Question: Why did Elder Boyd K. Packer state that "Some things that are true are not very useful"?


Question: Why did Elder Boyd K. Packer state that "Some things that are true are not very useful"?

Elder Packer was giving an address to religious educators called "The Mantle is Far, Far Greater Than the Intellect"

Elder Packer gave an address to religious educators called "The Mantle is Far, Far Greater Than the Intellect."[1] The quote shown above has become a favorite of critics as a way to demonstrate that the Church suppresses truth or intellectual thought.

Critics state that Elder Packer was telling Mormon historians to document only faithful history

A common criticism of Elder Packer's remarks is represented by the following quote from D. Michael Quinn:

Elder Packer demands that Mormon historians demonstrate and affirm that "the hand of the Lord [has been] in every hour and every moment of the Church from its beginning till now."

— D. Michael Quinn, "On Being a Mormon Historian," 80.[2]

Elder Packer was not speaking to Mormon historians, he was speaking to members of the Church Educational System (CES)

This does not accurately reflect Elder Packer's remarks, however, since Elder Packer was not speaking to "Mormon historians"—he was, rather, speaking to members of CES, the Church Educational System. Elder Packer makes his intended audience clear:

You seminary teachers and some of you institute and BYU men will be teaching the history of the Church this school year. This is an unparalleled opportunity in the lives of your students to increase their faith and testimony of the divinity of this work. Your objective should be that they will see the hand of the Lord in every hour and every moment of the Church from its beginning till now.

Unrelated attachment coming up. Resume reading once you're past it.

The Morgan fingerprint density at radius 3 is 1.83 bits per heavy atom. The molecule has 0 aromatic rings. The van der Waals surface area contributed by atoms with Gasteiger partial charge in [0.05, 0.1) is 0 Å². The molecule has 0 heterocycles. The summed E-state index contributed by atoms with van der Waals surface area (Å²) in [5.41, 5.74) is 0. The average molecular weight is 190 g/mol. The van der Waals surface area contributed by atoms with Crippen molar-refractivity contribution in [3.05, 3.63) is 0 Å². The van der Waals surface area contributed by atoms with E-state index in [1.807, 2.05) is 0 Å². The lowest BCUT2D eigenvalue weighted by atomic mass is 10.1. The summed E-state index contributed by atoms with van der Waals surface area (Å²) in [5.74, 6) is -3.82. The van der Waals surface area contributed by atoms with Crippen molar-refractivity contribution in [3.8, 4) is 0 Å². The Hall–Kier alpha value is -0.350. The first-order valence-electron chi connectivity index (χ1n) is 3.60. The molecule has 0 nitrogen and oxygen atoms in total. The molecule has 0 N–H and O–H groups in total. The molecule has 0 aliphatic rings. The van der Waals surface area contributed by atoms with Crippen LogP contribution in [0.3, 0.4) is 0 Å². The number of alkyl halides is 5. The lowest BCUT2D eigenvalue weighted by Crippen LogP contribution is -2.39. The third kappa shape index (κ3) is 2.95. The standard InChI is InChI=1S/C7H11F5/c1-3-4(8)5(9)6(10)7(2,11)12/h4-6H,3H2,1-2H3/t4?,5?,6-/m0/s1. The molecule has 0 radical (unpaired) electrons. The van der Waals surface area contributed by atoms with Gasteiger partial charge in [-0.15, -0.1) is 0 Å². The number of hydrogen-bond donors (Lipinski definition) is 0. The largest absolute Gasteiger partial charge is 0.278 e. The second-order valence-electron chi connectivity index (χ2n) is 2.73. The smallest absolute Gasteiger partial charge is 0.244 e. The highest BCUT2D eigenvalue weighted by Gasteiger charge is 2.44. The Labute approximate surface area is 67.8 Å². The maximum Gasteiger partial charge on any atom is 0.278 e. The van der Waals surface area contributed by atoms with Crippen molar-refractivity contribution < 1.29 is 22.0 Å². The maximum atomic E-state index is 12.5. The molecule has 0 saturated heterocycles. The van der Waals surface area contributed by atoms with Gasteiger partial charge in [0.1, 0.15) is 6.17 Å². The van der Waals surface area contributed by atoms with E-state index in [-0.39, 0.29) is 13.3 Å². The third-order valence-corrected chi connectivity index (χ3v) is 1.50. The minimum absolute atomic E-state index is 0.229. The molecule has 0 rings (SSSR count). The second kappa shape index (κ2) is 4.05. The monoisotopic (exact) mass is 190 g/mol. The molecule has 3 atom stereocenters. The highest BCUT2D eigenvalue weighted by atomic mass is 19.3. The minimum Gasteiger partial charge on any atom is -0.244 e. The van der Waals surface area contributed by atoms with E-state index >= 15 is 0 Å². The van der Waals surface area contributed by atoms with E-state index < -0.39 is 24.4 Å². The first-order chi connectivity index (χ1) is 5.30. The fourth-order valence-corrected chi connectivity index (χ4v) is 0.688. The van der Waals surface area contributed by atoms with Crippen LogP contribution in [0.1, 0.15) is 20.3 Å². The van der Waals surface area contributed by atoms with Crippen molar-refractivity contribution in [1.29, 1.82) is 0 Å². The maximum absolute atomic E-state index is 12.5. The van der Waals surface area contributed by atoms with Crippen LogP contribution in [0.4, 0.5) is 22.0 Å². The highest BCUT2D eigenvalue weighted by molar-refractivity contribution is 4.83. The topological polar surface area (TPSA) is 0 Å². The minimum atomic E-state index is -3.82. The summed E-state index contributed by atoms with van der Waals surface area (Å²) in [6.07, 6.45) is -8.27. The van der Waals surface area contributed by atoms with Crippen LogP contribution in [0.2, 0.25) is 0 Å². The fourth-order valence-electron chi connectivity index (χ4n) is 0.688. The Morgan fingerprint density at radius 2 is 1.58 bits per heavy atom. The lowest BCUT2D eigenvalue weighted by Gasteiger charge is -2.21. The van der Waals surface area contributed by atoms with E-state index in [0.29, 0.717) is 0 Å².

CES consists of Church employees who have been hired by the Church to teach its doctrine and promote faith in its young people

CES consists of Church employees who have been hired by the Church to teach its doctrine and promote faith in its young people. Surely it is well within the Church's purview to insist that the perspective on Church history taught in its religion classes will be supportive of, and not destructive of, faith? Surely the CES's study of history is not merely an academic exercise, but also has a spiritual goal?

Notes

  1. Boyd K. Packer, "The Mantle is Far, Far Greater Than the Intellect," Address to the Fifth Annual CES Religious Educators' Symposium, 1981; see also Let Not Your Heart Be Troubled (Salt Lake City: Bookcraft, 1991), 101-122; see also Boyd K. Packer, "'The Mantle is Far, Far Greater than the Intellect.'," Brigham Young University Studies 21 no. 3 (Summer 1981), 259–278. PDF link Later references to this address refer to the BYU Studies reprint, since the PDF is available on-line. It starts on page 1.
  2. The essay from which the footnote comes is derived from Quinn's Fall 1981 lecture to the BYU Student History Association. The first publication was, unsurprisingly, by the Tanner's anti-Mormon press (without Quinn's permission: see p. 89 of his account): "On Being A Mormon Historian," Salt Lake City: Modern Microfilm Co., 1982. The source here cited was from the reprinted version (with some additions) in D. Michael Quinn, "On Being a Mormon Historian (and Its Aftermath)," in Faithful History: Essays on Writing Mormon History, edited by George D. Smith, (Salt Lake City, Utah: Signature Books, 1992), 76 n. 22.